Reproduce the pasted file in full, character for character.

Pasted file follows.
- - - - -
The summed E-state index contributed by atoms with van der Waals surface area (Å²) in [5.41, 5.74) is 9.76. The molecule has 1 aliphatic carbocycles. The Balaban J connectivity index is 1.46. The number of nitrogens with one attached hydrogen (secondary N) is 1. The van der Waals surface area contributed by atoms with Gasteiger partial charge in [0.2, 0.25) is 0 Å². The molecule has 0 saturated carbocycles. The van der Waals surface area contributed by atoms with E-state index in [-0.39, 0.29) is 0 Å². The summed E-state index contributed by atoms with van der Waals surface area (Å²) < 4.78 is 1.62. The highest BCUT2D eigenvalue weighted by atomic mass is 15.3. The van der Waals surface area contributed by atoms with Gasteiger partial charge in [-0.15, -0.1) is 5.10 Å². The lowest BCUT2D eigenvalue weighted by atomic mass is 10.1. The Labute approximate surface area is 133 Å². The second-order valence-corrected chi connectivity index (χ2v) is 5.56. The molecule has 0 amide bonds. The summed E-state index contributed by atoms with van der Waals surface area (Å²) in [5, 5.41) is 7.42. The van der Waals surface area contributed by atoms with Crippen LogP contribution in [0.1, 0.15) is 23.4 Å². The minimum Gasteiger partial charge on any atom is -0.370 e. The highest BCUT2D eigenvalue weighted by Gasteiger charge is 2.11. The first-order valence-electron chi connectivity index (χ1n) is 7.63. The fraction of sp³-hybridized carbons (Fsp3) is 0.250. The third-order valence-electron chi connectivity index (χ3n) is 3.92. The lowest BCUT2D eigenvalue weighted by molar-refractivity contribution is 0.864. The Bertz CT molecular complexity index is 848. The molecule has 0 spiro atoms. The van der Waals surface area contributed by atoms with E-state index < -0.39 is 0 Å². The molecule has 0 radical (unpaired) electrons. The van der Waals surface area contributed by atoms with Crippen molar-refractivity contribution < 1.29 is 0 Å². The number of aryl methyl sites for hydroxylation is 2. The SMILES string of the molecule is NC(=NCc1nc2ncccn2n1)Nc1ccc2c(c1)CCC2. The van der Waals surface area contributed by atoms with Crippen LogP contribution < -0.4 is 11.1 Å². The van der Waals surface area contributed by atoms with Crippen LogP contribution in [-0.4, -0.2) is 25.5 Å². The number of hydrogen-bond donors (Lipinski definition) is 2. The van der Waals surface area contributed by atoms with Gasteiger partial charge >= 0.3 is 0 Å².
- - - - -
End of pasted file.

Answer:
The summed E-state index contributed by atoms with van der Waals surface area (Å²) in [5.41, 5.74) is 9.76. The molecule has 1 aliphatic carbocycles. The Balaban J connectivity index is 1.46. The number of nitrogens with one attached hydrogen (secondary N) is 1. The van der Waals surface area contributed by atoms with Gasteiger partial charge in [0.2, 0.25) is 0 Å². The molecule has 0 saturated carbocycles. The van der Waals surface area contributed by atoms with E-state index in [-0.39, 0.29) is 0 Å². The summed E-state index contributed by atoms with van der Waals surface area (Å²) < 4.78 is 1.62. The highest BCUT2D eigenvalue weighted by atomic mass is 15.3. The van der Waals surface area contributed by atoms with Gasteiger partial charge in [-0.15, -0.1) is 5.10 Å². The lowest BCUT2D eigenvalue weighted by atomic mass is 10.1. The Labute approximate surface area is 133 Å². The second-order valence-corrected chi connectivity index (χ2v) is 5.56. The molecule has 0 amide bonds. The summed E-state index contributed by atoms with van der Waals surface area (Å²) in [5, 5.41) is 7.42. The van der Waals surface area contributed by atoms with Crippen LogP contribution in [0.1, 0.15) is 23.4 Å². The minimum Gasteiger partial charge on any atom is -0.370 e. The highest BCUT2D eigenvalue weighted by Gasteiger charge is 2.11. The first-order valence-electron chi connectivity index (χ1n) is 7.63. The fraction of sp³-hybridized carbons (Fsp3) is 0.250. The third-order valence-electron chi connectivity index (χ3n) is 3.92. The lowest BCUT2D eigenvalue weighted by molar-refractivity contribution is 0.864. The Bertz CT molecular complexity index is 848. The molecule has 0 spiro atoms. The van der Waals surface area contributed by atoms with E-state index < -0.39 is 0 Å². The molecule has 0 radical (unpaired) electrons. The van der Waals surface area contributed by atoms with Crippen molar-refractivity contribution < 1.29 is 0 Å². The number of aryl methyl sites for hydroxylation is 2. The SMILES string of the molecule is NC(=NCc1nc2ncccn2n1)Nc1ccc2c(c1)CCC2. The van der Waals surface area contributed by atoms with Crippen LogP contribution < -0.4 is 11.1 Å². The van der Waals surface area contributed by atoms with Crippen LogP contribution in [-0.4, -0.2) is 25.5 Å². The number of hydrogen-bond donors (Lipinski definition) is 2. The van der Waals surface area contributed by atoms with Gasteiger partial charge >= 0.3 is 0 Å².